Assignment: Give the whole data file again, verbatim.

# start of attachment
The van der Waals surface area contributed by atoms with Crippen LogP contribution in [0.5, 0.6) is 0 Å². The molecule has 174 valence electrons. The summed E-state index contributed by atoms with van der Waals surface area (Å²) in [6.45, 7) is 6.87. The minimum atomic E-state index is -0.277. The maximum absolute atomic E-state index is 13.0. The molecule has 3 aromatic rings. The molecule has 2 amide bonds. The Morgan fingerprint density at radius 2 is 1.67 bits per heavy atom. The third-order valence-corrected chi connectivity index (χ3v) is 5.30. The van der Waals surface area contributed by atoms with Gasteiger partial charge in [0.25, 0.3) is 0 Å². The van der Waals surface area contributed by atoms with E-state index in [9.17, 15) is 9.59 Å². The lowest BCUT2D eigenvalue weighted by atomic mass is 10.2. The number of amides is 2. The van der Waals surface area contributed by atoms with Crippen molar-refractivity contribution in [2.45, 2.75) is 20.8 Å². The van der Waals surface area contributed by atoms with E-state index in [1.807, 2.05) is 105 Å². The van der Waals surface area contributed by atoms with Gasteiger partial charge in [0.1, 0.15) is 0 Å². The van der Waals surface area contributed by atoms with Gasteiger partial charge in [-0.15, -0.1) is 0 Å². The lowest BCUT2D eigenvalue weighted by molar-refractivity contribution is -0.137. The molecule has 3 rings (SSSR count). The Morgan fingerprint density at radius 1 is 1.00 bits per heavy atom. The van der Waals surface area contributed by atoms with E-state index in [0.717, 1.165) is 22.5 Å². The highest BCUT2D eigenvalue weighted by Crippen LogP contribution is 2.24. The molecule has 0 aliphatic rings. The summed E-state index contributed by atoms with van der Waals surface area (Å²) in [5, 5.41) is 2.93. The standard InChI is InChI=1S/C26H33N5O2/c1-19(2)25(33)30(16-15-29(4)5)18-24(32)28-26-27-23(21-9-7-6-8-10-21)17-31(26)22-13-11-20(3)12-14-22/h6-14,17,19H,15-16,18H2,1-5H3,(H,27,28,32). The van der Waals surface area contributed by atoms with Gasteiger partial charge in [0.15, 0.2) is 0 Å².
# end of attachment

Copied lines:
The van der Waals surface area contributed by atoms with Crippen LogP contribution in [0.5, 0.6) is 0 Å². The molecule has 174 valence electrons. The summed E-state index contributed by atoms with van der Waals surface area (Å²) in [6.45, 7) is 6.87. The minimum atomic E-state index is -0.277. The maximum absolute atomic E-state index is 13.0. The molecule has 3 aromatic rings. The molecule has 2 amide bonds. The Morgan fingerprint density at radius 2 is 1.67 bits per heavy atom. The third-order valence-corrected chi connectivity index (χ3v) is 5.30. The van der Waals surface area contributed by atoms with Gasteiger partial charge in [0.25, 0.3) is 0 Å². The van der Waals surface area contributed by atoms with E-state index in [9.17, 15) is 9.59 Å². The lowest BCUT2D eigenvalue weighted by atomic mass is 10.2. The number of amides is 2. The van der Waals surface area contributed by atoms with Crippen molar-refractivity contribution in [2.45, 2.75) is 20.8 Å². The van der Waals surface area contributed by atoms with E-state index in [1.807, 2.05) is 105 Å². The van der Waals surface area contributed by atoms with Gasteiger partial charge in [0.1, 0.15) is 0 Å². The van der Waals surface area contributed by atoms with Gasteiger partial charge in [-0.15, -0.1) is 0 Å². The lowest BCUT2D eigenvalue weighted by molar-refractivity contribution is -0.137. The molecule has 3 rings (SSSR count). The Morgan fingerprint density at radius 1 is 1.00 bits per heavy atom. The van der Waals surface area contributed by atoms with E-state index in [0.717, 1.165) is 22.5 Å². The highest BCUT2D eigenvalue weighted by Crippen LogP contribution is 2.24. The molecule has 0 aliphatic rings. The summed E-state index contributed by atoms with van der Waals surface area (Å²) in [5, 5.41) is 2.93. The standard InChI is InChI=1S/C26H33N5O2/c1-19(2)25(33)30(16-15-29(4)5)18-24(32)28-26-27-23(21-9-7-6-8-10-21)17-31(26)22-13-11-20(3)12-14-22/h6-14,17,19H,15-16,18H2,1-5H3,(H,27,28,32). The van der Waals surface area contributed by atoms with Gasteiger partial charge in [0.15, 0.2) is 0 Å².